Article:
On one level, it is obvious that the Church of England’s decision to raise female priests to the episcopate is a big news story. I mean, click here for a Google News tour of the coverage and here for a regular Google collection. Or, if you wish, here’s the New York Times report.
There is, in fact, too much coverage to scan and critique in any fair manner. So let’s just look at one or two things in the London coverage via The Times. As you would expect, Ruth Gledhill’s report has lots of drama and details. Take a look at the top of the story:
The Church of England decided last night to consecrate women bishops, with minimum concessions to opponents and despite the threat of a mass exodus of traditionalist clergy.
After one of the most contentious debates faced by the Church’s General Synod, its members voted to allow the consecration of women bishops but rejected compromise proposals for new “super bishops”, who would have catered for the objectors. The decisions, after more than six hours of debate, led to extraordinary scenes at the University of York, with one bishop in tears as he spoke of being “ashamed” of the Church of England.
The Rt Rev Stephen Venner, Bishop of Dover, who is in favour of women bishops, said that the failure to agree to create “super bishops” meant that every opportunity to allow objectors to “flourish” within the Church had been turned down.
Once again, this is the same kind of church-within-a-church approach that many in North America are seeking as a way to wrestle with other issues, most obviously the ordination of noncelibate gays and lesbians who oppose the Anglican Communion’s current stand on the moral status of sex outside of a traditional definition of marriage. It should be noted that the left’s critique is accurate that this “super bishops” concept also requires major changes in centuries of traditions and doctrines. Both sides are proposing major changes, only on issues involving different levels of doctrine and biblical interpretation.
Gledhill also sums up the regional, national and even global implications — global as in Roman — of this action.
Catholic and evangelical bishops are also understood to have held secret talks in Rome to discuss how to proceed with unity talks once women are ordained, and what, if any, kind of recognition might be granted to Anglo-Catholics by Rome.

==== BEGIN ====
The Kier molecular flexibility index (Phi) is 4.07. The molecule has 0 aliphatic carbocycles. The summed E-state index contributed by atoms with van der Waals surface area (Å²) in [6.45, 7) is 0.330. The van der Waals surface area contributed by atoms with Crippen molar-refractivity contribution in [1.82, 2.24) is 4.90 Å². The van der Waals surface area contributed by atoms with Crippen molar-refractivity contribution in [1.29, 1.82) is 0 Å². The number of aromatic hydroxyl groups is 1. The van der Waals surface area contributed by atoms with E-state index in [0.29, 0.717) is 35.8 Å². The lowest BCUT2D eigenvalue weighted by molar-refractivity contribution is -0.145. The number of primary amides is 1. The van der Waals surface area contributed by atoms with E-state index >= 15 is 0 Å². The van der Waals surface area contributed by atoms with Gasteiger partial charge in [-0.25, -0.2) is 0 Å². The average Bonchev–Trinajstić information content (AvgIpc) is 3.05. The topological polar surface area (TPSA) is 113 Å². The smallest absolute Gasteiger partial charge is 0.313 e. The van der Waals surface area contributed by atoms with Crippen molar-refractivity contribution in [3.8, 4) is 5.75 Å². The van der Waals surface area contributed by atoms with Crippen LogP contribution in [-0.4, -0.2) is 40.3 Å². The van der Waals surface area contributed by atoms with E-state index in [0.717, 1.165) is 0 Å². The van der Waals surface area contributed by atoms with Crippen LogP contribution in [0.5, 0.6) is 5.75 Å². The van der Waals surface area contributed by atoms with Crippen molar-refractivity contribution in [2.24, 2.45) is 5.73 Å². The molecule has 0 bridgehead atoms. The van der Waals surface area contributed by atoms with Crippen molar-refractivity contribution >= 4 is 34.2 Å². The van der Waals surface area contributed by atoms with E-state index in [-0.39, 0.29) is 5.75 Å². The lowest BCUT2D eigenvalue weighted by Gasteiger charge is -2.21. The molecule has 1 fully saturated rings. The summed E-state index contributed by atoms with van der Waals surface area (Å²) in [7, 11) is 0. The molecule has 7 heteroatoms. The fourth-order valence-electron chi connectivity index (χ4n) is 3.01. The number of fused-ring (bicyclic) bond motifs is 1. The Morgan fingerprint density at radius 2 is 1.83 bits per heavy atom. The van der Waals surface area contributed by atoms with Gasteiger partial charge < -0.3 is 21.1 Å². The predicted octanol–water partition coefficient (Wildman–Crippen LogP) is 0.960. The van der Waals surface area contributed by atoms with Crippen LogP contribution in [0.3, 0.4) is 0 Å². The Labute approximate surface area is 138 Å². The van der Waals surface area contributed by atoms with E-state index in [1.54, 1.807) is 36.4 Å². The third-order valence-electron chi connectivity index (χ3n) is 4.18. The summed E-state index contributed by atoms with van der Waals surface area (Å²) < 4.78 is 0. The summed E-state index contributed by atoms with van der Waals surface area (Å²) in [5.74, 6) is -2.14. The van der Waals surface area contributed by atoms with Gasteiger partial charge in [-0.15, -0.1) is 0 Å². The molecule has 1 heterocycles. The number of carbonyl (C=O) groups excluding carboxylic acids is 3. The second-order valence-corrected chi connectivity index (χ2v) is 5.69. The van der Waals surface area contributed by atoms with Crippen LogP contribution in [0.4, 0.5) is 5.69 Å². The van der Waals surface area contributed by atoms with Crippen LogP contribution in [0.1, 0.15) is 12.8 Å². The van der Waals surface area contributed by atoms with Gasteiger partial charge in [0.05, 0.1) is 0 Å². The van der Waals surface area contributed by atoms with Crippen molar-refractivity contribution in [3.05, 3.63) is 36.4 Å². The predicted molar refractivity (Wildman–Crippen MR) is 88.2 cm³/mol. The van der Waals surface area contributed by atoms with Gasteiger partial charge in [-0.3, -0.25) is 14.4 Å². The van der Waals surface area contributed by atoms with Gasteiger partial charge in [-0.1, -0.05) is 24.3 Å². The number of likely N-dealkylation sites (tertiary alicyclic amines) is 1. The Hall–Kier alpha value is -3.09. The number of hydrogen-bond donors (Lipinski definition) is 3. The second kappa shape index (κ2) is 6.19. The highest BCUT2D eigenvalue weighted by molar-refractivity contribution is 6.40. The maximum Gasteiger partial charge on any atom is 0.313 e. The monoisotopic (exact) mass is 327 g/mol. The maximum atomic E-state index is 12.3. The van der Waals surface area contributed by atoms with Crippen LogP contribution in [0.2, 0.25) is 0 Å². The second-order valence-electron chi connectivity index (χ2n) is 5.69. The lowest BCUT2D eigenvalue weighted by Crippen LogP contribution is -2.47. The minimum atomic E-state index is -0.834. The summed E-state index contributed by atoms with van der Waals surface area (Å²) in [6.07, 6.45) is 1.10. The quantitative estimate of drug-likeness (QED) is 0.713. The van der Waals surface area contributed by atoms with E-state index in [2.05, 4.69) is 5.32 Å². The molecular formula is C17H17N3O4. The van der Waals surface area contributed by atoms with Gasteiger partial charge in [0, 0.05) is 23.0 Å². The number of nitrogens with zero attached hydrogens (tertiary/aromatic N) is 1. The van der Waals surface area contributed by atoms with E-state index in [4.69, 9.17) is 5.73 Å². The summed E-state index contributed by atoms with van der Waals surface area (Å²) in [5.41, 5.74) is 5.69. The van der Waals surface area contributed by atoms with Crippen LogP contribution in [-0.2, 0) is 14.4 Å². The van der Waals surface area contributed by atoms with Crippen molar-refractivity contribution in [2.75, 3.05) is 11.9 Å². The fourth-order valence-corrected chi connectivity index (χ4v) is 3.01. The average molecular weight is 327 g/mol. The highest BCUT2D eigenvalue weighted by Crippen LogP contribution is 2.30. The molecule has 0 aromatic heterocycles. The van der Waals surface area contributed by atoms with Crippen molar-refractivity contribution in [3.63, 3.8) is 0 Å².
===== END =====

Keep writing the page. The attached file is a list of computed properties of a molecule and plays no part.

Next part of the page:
The Archbishop of Canterbury, Dr Rowan Williams, who urged generous provision for opponents, sat with his head in his hands as a proposal for “super bishops” for objectors to women bishops was defeated. The super bishops would have been an upgraded version of the “flying bishops” appointed to care for opponents of women priests.
The synod rejected the plan even though it had the backing of the Archbishop of York, Dr John Sentamu. Under the new proposals to consecrate women, flying bishops will also disappear and parishes will no longer be able to opt into their care instead of that of their diocesan bishop.
Like I said, the key details are in the story and even more details are hidden in the oceans of digital ink Gledhill — again, there are other reporters doing the same thing — are spilling on this story in the form of blog postings. This is part of the entire “summer of schism” theme that is developing online (again and again).
The Telegraph offered this apocalyptic summation in a blog: “It’s the end of Anglo-Catholicism.” In the actual news story, the headline was just as overwhelming: “Church of England set to split over women bishops.”
It’s also clear that the Roman Catholic option story is now going to be huge, with reports that about 1,300 priests and bishops are planning to leave the Church of England over the issue of female bishops. Click here for the actual document on that threat.
Meanwhile, the Vatican Council for the Promotion of Christian Unity, to no one’s surprise, had this to say: